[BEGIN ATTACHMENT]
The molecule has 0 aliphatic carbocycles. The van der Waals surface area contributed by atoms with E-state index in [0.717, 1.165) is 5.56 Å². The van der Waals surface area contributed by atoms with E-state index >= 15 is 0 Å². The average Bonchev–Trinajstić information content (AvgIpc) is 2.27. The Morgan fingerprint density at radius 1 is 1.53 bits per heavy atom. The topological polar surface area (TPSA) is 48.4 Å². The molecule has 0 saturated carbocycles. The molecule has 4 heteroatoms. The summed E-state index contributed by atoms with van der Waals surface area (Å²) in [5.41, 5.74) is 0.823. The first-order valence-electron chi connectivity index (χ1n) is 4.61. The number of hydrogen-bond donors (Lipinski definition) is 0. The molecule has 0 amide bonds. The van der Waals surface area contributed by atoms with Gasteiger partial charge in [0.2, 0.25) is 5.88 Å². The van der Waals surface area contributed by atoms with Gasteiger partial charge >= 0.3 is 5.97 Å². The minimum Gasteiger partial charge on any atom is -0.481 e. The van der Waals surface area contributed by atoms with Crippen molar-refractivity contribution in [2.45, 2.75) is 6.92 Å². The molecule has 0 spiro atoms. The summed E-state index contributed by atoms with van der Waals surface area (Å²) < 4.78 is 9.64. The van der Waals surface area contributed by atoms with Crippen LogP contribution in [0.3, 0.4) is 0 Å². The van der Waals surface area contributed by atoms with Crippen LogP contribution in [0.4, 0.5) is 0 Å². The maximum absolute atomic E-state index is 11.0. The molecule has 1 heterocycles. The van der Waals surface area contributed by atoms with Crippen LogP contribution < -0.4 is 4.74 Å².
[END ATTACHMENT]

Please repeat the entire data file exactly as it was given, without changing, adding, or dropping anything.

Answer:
The molecule has 0 aliphatic carbocycles. The van der Waals surface area contributed by atoms with E-state index in [0.717, 1.165) is 5.56 Å². The van der Waals surface area contributed by atoms with E-state index >= 15 is 0 Å². The average Bonchev–Trinajstić information content (AvgIpc) is 2.27. The Morgan fingerprint density at radius 1 is 1.53 bits per heavy atom. The topological polar surface area (TPSA) is 48.4 Å². The molecule has 0 saturated carbocycles. The molecule has 4 heteroatoms. The summed E-state index contributed by atoms with van der Waals surface area (Å²) in [5.41, 5.74) is 0.823. The first-order valence-electron chi connectivity index (χ1n) is 4.61. The number of hydrogen-bond donors (Lipinski definition) is 0. The molecule has 0 amide bonds. The van der Waals surface area contributed by atoms with Gasteiger partial charge in [0.2, 0.25) is 5.88 Å². The van der Waals surface area contributed by atoms with Gasteiger partial charge >= 0.3 is 5.97 Å². The minimum Gasteiger partial charge on any atom is -0.481 e. The van der Waals surface area contributed by atoms with Crippen molar-refractivity contribution in [2.45, 2.75) is 6.92 Å². The molecule has 0 spiro atoms. The summed E-state index contributed by atoms with van der Waals surface area (Å²) < 4.78 is 9.64. The van der Waals surface area contributed by atoms with Crippen LogP contribution in [0.3, 0.4) is 0 Å². The van der Waals surface area contributed by atoms with Crippen LogP contribution in [0.4, 0.5) is 0 Å². The maximum absolute atomic E-state index is 11.0. The molecule has 1 heterocycles. The van der Waals surface area contributed by atoms with Crippen LogP contribution < -0.4 is 4.74 Å².